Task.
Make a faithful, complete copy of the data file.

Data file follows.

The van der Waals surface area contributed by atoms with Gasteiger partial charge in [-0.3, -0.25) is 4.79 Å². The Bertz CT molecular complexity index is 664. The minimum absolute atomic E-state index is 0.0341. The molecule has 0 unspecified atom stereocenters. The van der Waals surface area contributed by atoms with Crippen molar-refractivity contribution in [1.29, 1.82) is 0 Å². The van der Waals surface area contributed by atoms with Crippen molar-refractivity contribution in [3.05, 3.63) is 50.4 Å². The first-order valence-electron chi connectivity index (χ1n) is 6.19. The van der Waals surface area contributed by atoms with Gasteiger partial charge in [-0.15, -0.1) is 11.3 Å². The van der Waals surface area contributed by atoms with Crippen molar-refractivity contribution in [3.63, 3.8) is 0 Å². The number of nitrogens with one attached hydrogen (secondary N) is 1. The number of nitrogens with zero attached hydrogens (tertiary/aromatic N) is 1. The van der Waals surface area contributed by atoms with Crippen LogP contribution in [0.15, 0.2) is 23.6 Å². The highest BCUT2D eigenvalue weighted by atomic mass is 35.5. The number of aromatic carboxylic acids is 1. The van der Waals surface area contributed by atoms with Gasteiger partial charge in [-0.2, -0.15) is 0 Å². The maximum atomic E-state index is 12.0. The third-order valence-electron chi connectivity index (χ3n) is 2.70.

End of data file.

The van der Waals surface area contributed by atoms with Gasteiger partial charge in [-0.3, -0.25) is 4.79 Å². The Bertz CT molecular complexity index is 664. The minimum absolute atomic E-state index is 0.0341. The molecule has 0 unspecified atom stereocenters. The van der Waals surface area contributed by atoms with Crippen molar-refractivity contribution in [1.29, 1.82) is 0 Å². The van der Waals surface area contributed by atoms with Crippen molar-refractivity contribution in [3.05, 3.63) is 50.4 Å². The first-order valence-electron chi connectivity index (χ1n) is 6.19. The van der Waals surface area contributed by atoms with Gasteiger partial charge in [-0.15, -0.1) is 11.3 Å². The van der Waals surface area contributed by atoms with Crippen molar-refractivity contribution in [3.63, 3.8) is 0 Å². The number of nitrogens with one attached hydrogen (secondary N) is 1. The number of nitrogens with zero attached hydrogens (tertiary/aromatic N) is 1. The van der Waals surface area contributed by atoms with Crippen LogP contribution in [0.15, 0.2) is 23.6 Å². The highest BCUT2D eigenvalue weighted by atomic mass is 35.5. The number of aromatic carboxylic acids is 1. The van der Waals surface area contributed by atoms with Gasteiger partial charge in [-0.2, -0.15) is 0 Å². The maximum atomic E-state index is 12.0. The third-order valence-electron chi connectivity index (χ3n) is 2.70.